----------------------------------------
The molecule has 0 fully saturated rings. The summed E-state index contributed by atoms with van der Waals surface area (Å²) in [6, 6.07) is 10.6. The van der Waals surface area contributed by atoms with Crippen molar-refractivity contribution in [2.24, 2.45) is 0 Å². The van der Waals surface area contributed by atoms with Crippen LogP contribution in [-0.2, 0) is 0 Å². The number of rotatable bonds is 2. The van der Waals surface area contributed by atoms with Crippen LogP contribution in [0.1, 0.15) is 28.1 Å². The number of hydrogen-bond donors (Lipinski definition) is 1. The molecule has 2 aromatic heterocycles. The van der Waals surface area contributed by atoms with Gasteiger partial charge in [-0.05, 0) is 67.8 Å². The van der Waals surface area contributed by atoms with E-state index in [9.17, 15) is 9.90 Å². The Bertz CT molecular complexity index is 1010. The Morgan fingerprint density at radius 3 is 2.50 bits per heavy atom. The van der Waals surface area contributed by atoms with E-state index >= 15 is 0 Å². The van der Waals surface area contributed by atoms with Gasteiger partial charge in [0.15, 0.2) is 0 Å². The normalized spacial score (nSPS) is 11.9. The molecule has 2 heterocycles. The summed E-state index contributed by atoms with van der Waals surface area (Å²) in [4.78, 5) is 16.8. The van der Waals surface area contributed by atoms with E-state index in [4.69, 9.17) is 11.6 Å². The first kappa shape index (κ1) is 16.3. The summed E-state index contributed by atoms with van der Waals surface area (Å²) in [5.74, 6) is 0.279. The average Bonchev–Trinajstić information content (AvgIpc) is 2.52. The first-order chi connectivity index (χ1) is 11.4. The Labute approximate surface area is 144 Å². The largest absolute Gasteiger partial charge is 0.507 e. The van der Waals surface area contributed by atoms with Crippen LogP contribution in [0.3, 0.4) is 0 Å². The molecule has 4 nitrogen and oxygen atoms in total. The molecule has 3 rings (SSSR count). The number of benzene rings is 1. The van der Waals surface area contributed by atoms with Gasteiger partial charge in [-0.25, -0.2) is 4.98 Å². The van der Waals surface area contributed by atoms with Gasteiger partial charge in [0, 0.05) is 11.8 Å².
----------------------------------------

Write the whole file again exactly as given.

The molecule has 0 fully saturated rings. The summed E-state index contributed by atoms with van der Waals surface area (Å²) in [6, 6.07) is 10.6. The van der Waals surface area contributed by atoms with Crippen molar-refractivity contribution in [2.24, 2.45) is 0 Å². The van der Waals surface area contributed by atoms with Crippen LogP contribution in [-0.2, 0) is 0 Å². The number of rotatable bonds is 2. The van der Waals surface area contributed by atoms with Crippen LogP contribution in [0.1, 0.15) is 28.1 Å². The number of hydrogen-bond donors (Lipinski definition) is 1. The molecule has 2 aromatic heterocycles. The van der Waals surface area contributed by atoms with Gasteiger partial charge in [-0.05, 0) is 67.8 Å². The van der Waals surface area contributed by atoms with E-state index in [9.17, 15) is 9.90 Å². The Bertz CT molecular complexity index is 1010. The Morgan fingerprint density at radius 3 is 2.50 bits per heavy atom. The van der Waals surface area contributed by atoms with E-state index >= 15 is 0 Å². The van der Waals surface area contributed by atoms with Gasteiger partial charge in [0.15, 0.2) is 0 Å². The normalized spacial score (nSPS) is 11.9. The molecule has 2 heterocycles. The summed E-state index contributed by atoms with van der Waals surface area (Å²) in [4.78, 5) is 16.8. The van der Waals surface area contributed by atoms with E-state index in [4.69, 9.17) is 11.6 Å². The first kappa shape index (κ1) is 16.3. The summed E-state index contributed by atoms with van der Waals surface area (Å²) in [5.74, 6) is 0.279. The average Bonchev–Trinajstić information content (AvgIpc) is 2.52. The first-order chi connectivity index (χ1) is 11.4. The Labute approximate surface area is 144 Å². The largest absolute Gasteiger partial charge is 0.507 e. The van der Waals surface area contributed by atoms with Crippen LogP contribution in [0.3, 0.4) is 0 Å². The molecule has 4 nitrogen and oxygen atoms in total. The molecule has 3 rings (SSSR count). The number of benzene rings is 1. The van der Waals surface area contributed by atoms with Gasteiger partial charge in [-0.25, -0.2) is 4.98 Å². The van der Waals surface area contributed by atoms with Gasteiger partial charge in [0, 0.05) is 11.8 Å².